We made a sacrifice to save $100 million, and that target, apparently, has been achieved. We have done that. But then they came back and said, 'No, we need another $60 million.' That $100 million, by the way, we got from restructuring wage cuts, shift changes, overtime bans and other cost-saving measures, so we all hurt to get that. That was only six months ago that they came out with that, and we did it. We got it. And myself, I suffered a great financial loss through these changes and, because we now have less people, I do the work of two people compared to what I used to do.[7]

Arrium placed into voluntary administration

3.14      In February 2016, Arrium announced an operating loss of $43 million in its Whyalla steelworks.[8] This was followed by the announcement of a recapitalisation plan for Arrium, including up to $US927 million in funding from United States group GSO Capital Partners.[9]

3.15      Arrium was placed into voluntary administration on 7 April 2016. KordaMentha Restructuring were appointed as voluntary administrators of Arrium and its 93 subsidiaries on 12 April 2016.[10]

3.16      During its administration, the company came close to collapsing several times.[11] Among the measures the administrator recommended was a 10 per cent pay cut for employees, which was agreed to in September 2016.[12]

Impact of Arrium's collapse on Whyalla

3.17      The Government of South Australia outlined in its submission some of the impacts the continuing uncertainty surrounding the future of Arrium had on Whyalla, including the following:

3.18      Evidence given to the committee indicated that if Arrium were to close, the town's economy would likely collapse, meaning Whyalla could become a 'ghost town'. The CEO of a local business, ICE Engineering and Construction, outlined in further detail what this would mean:

Should the steel industry close, our local branch would cease to exist here in Whyalla... [T]he current skilled workforce of our business will be forced to leave the town to look for work. I feel that the skilled employees in nearly all Whyalla businesses currently dependent on Arrium will do the same, leaving a town mostly with unskilled people dependent on the government for an income. We have already witnessed many companies, both larger and smaller than ICE, go into administration due to the current dire economic conditions... Unfortunately, the survival of Whyalla and its people is dependent on the local steel industry, and without it we would soon become the largest ghost town in the country.[14]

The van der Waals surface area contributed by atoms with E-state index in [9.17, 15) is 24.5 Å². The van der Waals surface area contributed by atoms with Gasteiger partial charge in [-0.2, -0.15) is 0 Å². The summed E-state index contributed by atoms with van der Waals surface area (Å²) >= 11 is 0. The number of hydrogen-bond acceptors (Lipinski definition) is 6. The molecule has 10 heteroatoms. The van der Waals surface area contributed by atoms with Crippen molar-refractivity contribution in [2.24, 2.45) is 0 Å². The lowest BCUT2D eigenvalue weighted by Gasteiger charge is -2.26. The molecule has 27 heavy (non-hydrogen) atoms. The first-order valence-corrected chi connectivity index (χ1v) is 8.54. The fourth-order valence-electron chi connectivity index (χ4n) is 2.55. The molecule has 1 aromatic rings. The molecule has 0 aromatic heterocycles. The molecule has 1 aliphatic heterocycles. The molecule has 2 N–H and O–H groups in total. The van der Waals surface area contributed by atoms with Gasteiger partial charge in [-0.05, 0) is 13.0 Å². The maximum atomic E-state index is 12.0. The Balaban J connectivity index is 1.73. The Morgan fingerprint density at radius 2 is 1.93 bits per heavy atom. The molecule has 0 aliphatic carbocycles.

3.19      Whyalla's Acting Mayor also noted the social and economic impact that job losses had had on community and recreational activities:

It is estimated that in recent times Arrium and the contractors have shed their workforce by more than 900. It is estimated that this has resulted in a further 800 to 1,000 job losses indirectly. With significant job losses in the sector, the social and economic impact is being widely felt in the community, with falling membership of sporting clubs and community clubs and falling participation in many activities that help to create the sense of community. There are business closures, stalled investments and falling school enrolments, and the brightest and best are leaving our community.[15]

3.20      Submitters and witnesses to the inquiry stated that the measures undertaken by Arrium to ensure its survival had impacted the town's economy. For example, the branch organiser of the Australian Workers' Union outlined how these measures had affected the local property market:

The housing properties have dived 20 per cent in recent times. There are over 600 properties on the market in Whyalla at the moment... [N]obody wants to buy into a town that does not have a future... Rentals have dropped, so people cannot rent their houses now... And there are people who have just invested in housing... who are now contemplating selling it or giving it back to the bank. We have heard stories of banks reclaiming housing and we have had houses... in a half-built state that have not been completed because of people losing their jobs and the downturn in the industry.[16]

Commitments to support Arrium

3.21      The South Australian Government, the Australian Government and the Federal Opposition made a number of commitments to ensure the survival of the Whyalla steelworks owned by Arrium.

South Australian Government measures

3.22      Prior to Arrium's collapse, the South Australian Government established a Steel Task Force in November 2015, which aimed to secure the future of steelmaking in South Australia.[17] The South Australian Government stated in its submission that it would allocate the Task Force $2.7 million over four years, and had mandated the use of Australian standard steel in South Australian government projects.[18]

3.23      After Arrium entered voluntary administration, the South Australian Department of State Development established a Whyalla Response Office for community and businesses to access financial and other support services.[19] The South Australian Government also outlined in its submission that in its 2016–17 State Budget it had allocated 'nearly $70 million to support steelmaking, businesses and the community in Whyalla', including a small business loan scheme and a foodbank.[20]